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Gasparilla ripe for invasion of GOP presidential candidates before Florida primary

TAMPA — This year, Florida's Republican presidential primary comes three days after Gasparilla, creating the chance that Tampa's annual booze-soaked pirate festival will see invaders of a different kind.

Candidates.

Gasparilla, which draws up to 300,000 people, is scheduled for Jan. 28. The moved-up GOP primary is on Jan. 31.

So far, the nonpartisan group Americans Elect is bringing its "Crash the Party" bus tour to Tampa in the hope of reaching out to voters at Gasparilla. As of Monday, however, no GOP presidential campaigns had inquired about trying to get in.

But that wouldn't surprise organizers.

"It will be interesting to see if we get a call with the Florida primary fast approaching," said Darrell Stefany, president of EventFest of Tampa, the company that organizes the parade.

This isn't the first time Gasparilla and the primary have collided. Something similar happened in 2008, and you may remember a plane towing a banner for Mike Huckabee.

If and when the campaigns come calling this year, their options would be limited.

It's too late to get an entry into the 100-unit parade. There also is no opportunity for an already approved parade participant to devote its float to a particular campaign (so no krewe for Newt).

That's because Ye Mystic Krewe's rules require that it approve the floats' designs in advance for their "show and entertainment value." It prohibits any unapproved advertising or product promotion.

Finally, while local and state elected officials get to ride in convertibles in the parade, organizers would frown upon them displaying a candidate's campaign sign.

"We would tell them not to do that," Ye Mystic Krewe of Gasparilla executive officer Don Barnes said.

Like anyone seeking a sponsorship, a campaign could pay to put a tent along the parade route, Stefany said. A 10- by 10-foot tent there goes for $3,500.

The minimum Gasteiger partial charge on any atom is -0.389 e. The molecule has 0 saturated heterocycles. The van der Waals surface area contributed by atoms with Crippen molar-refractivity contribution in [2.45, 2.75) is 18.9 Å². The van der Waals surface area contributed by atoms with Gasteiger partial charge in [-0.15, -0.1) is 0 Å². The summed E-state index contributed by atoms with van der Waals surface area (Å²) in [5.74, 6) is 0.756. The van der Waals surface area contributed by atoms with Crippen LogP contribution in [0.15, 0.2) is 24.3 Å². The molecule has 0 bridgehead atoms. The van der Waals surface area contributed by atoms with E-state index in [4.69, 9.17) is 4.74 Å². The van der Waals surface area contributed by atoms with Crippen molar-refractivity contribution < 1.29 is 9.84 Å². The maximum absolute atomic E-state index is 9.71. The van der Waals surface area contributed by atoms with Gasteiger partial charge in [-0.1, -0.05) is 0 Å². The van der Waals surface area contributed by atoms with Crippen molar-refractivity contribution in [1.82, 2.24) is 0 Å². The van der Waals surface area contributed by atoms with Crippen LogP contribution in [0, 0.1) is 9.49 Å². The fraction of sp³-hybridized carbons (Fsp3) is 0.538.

Though Gasparilla is known for public drunkenness and bawdy displays, local tradition says it has to draw the line somewhere, and historically that's been at overt politicking.

Last year, for example, most Tampa candidates for mayor and City Council steered clear of the parade, saying it would be bad form to mix their politics into other people's fun.

What kind of presence Americans Elect could have at Gasparilla hasn't been worked out.

The nonprofit group, which plans to hold its own online convention in June and nominate its own slate of candidates, is sending its bus through various primary election states, traveling through Jacksonville, Orlando, to Tampa on Gasparilla, then to St. Petersburg and Tallahassee on election day.

Tampa attorney Clark Jordan-Holmes, a delegate leader for Americans Elect, recently called the Ybor City Saturday Market to ask if it would be okay to bring the bus there.

"We'd love to be in the parade, but I doubt there's enough time to make it happen," Jordan-Holmes said Monday. The market is close to the trolley from Ybor to downtown, but market organizers told him their bylaws do not allow them to host political or religious groups.

Still, getting to Gasparilla has its appeal.

"It's definitely a good place to find a lot of people who I'm sure are discontented with the current political process," Americans Elect press coordinator Allison Grant said.

Maybe and maybe not, said Tony Morejon, the secretary of the market's governing board.

"I'd think about that if I were them," he said, "because most people who go to Gasparilla don't remember anything."

Gasparilla ripe for invasion of GOP presidential candidates before Florida primary 01/09/12 [Last modified: Monday, January 9, 2012 10:20pm]
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